According to new research from a Stanford University team, young adults often don’t know what’s in their nicotine vape pods, including what brand they use.
Pod-based e-cigarettes look a lot like thumb drives, but they are vaping devices. They consist of a vaporizer base powered by a rechargeable battery, and vape pods that you snap on top of that base. These small, plastic pods are typically filled with nicotine-infused fluids, and sometimes flavors.
The team asked 445 California residents, ages 17 to 24, about their use of pod-based e-cigarettes. They asked specific questions about which products the participants used, including products from JUUL, Myblu, Phix, and Suorin Drop.
The team collected the data in early 2019 as part of the longitudinal Tobacco Perceptions Study, which examines nicotine and tobacco marketing susceptibility, perceptions, and use among California youth. Researchers first recruited study participants as ninth or 12th graders at one of 10 high schools statewide in 2013 and 2014. These findings come from the last phase of data collection in the study.
Detailed Data About Nicotine Vape Pods
Participants in the study completed a questionnaire. They responded to detailed questions about their nicotine use. They included traditional cigarettes, JUUL-style pod-based e-cigarettes, and other e-cigarette history.
The questionnaire also asked participants about why they used pod-based vapes, and their perceptions of these products’ nicotine content.
The team found that 26.3 percent of the participants vaped JUUL, with much lower numbers using other pod-based vapes. 23 percent had used nonpod-style e-cigarettes. 24 percent had smoked traditional cigarettes.
Among participants who had tried nicotine products, people were much more likely to have more recently used a JUUL device, with 51.3 percent of those reporting trying JUUL over the last 30 days. In contrast, only 28.6 percent of those who had ever smoked had done so within the last 30 days, while an almost identical 28.7 percent of non pod vape triers had used them within the last 30 days.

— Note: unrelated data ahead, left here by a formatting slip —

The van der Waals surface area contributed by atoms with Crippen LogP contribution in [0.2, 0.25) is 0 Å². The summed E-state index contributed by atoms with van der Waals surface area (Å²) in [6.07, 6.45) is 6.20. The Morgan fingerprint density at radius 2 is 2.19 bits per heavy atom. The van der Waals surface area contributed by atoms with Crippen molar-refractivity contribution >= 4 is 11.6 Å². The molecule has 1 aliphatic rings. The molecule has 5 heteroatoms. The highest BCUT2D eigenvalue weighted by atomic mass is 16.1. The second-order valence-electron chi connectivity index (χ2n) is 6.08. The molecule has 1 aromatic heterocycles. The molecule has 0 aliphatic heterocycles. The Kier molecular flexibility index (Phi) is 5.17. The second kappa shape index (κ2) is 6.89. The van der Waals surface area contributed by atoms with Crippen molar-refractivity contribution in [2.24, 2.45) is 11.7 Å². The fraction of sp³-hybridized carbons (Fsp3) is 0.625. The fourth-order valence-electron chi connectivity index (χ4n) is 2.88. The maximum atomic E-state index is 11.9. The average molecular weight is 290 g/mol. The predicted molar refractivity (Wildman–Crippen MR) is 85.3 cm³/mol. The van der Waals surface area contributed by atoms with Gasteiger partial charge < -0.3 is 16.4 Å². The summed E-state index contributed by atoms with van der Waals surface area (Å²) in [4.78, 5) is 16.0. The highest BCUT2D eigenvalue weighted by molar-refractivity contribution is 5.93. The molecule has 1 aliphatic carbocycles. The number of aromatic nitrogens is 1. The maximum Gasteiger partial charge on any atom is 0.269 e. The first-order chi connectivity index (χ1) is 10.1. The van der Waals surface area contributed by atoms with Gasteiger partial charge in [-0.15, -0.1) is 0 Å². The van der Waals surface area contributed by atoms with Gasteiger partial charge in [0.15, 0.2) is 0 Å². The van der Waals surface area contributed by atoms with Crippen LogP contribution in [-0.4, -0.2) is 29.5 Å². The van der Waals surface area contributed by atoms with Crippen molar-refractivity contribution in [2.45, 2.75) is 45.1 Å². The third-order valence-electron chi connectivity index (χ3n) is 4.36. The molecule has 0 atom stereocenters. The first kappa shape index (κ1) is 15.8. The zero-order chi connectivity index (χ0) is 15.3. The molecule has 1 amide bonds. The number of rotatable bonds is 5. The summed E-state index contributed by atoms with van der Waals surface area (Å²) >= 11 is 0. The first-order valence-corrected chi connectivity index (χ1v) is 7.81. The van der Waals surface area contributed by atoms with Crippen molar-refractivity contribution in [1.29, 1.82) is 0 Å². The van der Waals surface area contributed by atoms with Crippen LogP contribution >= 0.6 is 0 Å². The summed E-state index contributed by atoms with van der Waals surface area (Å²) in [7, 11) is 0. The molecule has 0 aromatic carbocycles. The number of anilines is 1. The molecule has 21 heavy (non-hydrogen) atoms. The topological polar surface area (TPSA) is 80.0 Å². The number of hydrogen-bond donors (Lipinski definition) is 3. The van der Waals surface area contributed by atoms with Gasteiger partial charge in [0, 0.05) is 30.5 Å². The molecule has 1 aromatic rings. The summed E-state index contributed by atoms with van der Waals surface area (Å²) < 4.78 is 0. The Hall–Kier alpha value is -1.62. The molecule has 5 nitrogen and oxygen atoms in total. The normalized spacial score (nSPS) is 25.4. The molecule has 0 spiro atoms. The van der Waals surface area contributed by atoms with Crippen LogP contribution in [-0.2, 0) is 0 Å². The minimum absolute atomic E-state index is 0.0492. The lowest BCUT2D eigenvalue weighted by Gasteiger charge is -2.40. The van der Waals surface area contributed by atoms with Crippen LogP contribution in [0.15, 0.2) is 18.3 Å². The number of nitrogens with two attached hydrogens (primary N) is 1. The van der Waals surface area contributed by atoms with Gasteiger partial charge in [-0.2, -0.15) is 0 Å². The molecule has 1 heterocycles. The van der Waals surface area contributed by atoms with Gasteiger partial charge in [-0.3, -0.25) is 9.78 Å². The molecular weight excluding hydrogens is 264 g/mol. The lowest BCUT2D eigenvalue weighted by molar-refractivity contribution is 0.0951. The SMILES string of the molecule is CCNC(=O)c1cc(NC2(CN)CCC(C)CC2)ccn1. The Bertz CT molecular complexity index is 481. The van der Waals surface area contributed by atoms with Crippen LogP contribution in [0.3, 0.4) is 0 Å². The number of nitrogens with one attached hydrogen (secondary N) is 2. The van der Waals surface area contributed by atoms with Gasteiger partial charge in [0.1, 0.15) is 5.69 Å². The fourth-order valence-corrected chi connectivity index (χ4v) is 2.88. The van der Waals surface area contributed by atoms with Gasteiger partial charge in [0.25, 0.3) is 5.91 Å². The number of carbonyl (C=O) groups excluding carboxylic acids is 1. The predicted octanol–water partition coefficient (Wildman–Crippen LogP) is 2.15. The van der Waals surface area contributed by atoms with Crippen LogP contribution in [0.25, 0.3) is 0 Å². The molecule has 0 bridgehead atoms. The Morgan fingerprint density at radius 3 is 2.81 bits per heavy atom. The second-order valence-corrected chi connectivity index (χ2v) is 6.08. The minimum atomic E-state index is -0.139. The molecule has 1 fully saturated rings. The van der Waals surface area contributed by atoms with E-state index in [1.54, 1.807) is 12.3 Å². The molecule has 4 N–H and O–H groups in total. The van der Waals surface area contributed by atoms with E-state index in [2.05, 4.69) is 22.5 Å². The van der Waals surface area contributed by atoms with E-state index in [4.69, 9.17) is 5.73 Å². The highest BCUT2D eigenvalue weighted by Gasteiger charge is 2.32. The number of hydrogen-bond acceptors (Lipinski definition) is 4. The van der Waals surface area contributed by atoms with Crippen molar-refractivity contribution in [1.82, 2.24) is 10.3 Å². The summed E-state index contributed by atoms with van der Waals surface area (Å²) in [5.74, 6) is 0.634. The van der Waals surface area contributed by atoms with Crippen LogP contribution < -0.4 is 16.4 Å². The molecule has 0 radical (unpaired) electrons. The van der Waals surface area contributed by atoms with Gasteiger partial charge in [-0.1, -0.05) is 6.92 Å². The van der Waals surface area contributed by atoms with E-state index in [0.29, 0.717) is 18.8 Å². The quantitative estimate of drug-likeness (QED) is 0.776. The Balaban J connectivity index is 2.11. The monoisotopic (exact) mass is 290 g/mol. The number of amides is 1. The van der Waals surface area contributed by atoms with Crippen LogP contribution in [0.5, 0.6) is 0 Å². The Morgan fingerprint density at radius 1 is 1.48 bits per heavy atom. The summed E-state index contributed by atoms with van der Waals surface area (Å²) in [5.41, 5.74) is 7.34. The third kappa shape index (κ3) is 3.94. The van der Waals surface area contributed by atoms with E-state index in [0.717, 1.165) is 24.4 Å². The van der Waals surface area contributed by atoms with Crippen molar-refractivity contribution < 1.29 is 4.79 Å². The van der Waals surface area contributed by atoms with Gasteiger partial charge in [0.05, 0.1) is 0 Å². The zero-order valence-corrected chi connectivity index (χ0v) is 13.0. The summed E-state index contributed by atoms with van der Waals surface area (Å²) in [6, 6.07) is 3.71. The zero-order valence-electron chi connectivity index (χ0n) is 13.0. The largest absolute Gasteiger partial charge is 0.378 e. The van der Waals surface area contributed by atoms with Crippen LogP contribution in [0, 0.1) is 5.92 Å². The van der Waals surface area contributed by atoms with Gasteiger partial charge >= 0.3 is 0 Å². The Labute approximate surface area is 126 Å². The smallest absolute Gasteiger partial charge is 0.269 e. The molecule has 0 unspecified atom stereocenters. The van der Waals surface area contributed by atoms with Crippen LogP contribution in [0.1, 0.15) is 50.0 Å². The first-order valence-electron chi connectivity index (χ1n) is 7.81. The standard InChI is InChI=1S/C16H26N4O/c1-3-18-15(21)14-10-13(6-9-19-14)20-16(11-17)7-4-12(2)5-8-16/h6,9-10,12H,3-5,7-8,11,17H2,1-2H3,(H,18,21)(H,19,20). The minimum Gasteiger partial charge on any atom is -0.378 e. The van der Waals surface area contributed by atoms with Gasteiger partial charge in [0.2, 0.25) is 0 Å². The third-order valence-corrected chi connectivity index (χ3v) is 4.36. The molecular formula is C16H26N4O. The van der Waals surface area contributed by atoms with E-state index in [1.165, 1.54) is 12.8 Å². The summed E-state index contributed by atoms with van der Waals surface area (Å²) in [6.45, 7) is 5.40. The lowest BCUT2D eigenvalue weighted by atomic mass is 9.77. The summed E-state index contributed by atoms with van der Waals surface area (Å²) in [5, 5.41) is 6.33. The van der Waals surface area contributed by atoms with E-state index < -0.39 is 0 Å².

(Given that JUUL vape pods seem to contain more nicotine than other brands, brand preference does seem to matter.)
About half of pod-based e-cigarette users, including JUUL users, share pods with friends. Nearly half did not know if they always used same brand cartridges as their devices.
In fact, the most common reason—at 58 percent—among participants for choosing pod-based vapes was ease of concealing them. The next most common reason, at 55.6 percent, was that they produce a less noticeable smell than other types of e-cigarettes.
Users Don’t Know Nicotine Amounts
Participants did not know how much nicotine was in the products they were using. At the time they completed the surveys, JUUL labels said only “5%.” (They have since been altered to read, “5% nicotine.”) However, the researchers found that the participants were neither able to calculate what the 5 percent meant in terms of the actual nicotine quantity, nor to accurately compare it with the amount of nicotine in traditional cigarettes.
As well, more than half of the participants did not know how long they typically take to finish a cartridge or vape pod. This could demonstrate that younger people use and share these products without paying much attention to nicotine amount or dosage, or potential for addiction.